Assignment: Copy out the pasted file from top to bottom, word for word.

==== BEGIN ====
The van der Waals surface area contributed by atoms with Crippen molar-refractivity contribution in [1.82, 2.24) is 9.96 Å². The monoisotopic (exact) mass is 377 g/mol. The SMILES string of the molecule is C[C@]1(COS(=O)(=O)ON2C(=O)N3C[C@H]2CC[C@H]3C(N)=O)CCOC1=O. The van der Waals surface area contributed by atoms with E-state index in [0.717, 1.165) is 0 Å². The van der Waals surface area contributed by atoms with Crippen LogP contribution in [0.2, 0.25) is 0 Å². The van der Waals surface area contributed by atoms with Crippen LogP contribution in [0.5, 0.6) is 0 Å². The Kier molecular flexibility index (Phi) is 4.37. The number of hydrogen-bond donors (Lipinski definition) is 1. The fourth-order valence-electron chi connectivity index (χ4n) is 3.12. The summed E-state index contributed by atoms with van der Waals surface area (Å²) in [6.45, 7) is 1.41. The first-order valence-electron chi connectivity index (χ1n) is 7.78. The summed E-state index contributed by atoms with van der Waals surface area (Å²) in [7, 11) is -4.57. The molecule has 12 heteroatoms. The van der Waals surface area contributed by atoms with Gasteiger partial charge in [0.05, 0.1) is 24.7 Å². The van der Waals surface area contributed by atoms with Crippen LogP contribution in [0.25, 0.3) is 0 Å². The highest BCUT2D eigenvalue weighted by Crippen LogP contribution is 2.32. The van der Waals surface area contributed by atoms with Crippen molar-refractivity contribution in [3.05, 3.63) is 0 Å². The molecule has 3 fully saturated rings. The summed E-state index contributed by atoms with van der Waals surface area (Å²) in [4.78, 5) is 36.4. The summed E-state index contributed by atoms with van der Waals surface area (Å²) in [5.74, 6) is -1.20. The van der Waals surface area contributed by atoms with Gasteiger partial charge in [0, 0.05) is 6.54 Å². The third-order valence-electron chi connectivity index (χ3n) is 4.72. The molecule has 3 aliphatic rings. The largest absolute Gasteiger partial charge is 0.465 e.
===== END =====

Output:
The van der Waals surface area contributed by atoms with Crippen molar-refractivity contribution in [1.82, 2.24) is 9.96 Å². The monoisotopic (exact) mass is 377 g/mol. The SMILES string of the molecule is C[C@]1(COS(=O)(=O)ON2C(=O)N3C[C@H]2CC[C@H]3C(N)=O)CCOC1=O. The van der Waals surface area contributed by atoms with E-state index in [0.717, 1.165) is 0 Å². The van der Waals surface area contributed by atoms with Crippen LogP contribution in [0.2, 0.25) is 0 Å². The van der Waals surface area contributed by atoms with Crippen LogP contribution in [0.5, 0.6) is 0 Å². The Kier molecular flexibility index (Phi) is 4.37. The number of hydrogen-bond donors (Lipinski definition) is 1. The fourth-order valence-electron chi connectivity index (χ4n) is 3.12. The summed E-state index contributed by atoms with van der Waals surface area (Å²) in [6.45, 7) is 1.41. The first-order valence-electron chi connectivity index (χ1n) is 7.78. The summed E-state index contributed by atoms with van der Waals surface area (Å²) in [7, 11) is -4.57. The molecule has 12 heteroatoms. The van der Waals surface area contributed by atoms with Gasteiger partial charge in [0.05, 0.1) is 24.7 Å². The van der Waals surface area contributed by atoms with Crippen LogP contribution in [0.25, 0.3) is 0 Å². The highest BCUT2D eigenvalue weighted by Crippen LogP contribution is 2.32. The van der Waals surface area contributed by atoms with Crippen molar-refractivity contribution in [3.05, 3.63) is 0 Å². The molecule has 3 fully saturated rings. The summed E-state index contributed by atoms with van der Waals surface area (Å²) in [4.78, 5) is 36.4. The summed E-state index contributed by atoms with van der Waals surface area (Å²) in [5.74, 6) is -1.20. The van der Waals surface area contributed by atoms with Gasteiger partial charge in [0, 0.05) is 6.54 Å². The third-order valence-electron chi connectivity index (χ3n) is 4.72. The molecule has 3 aliphatic rings. The largest absolute Gasteiger partial charge is 0.465 e.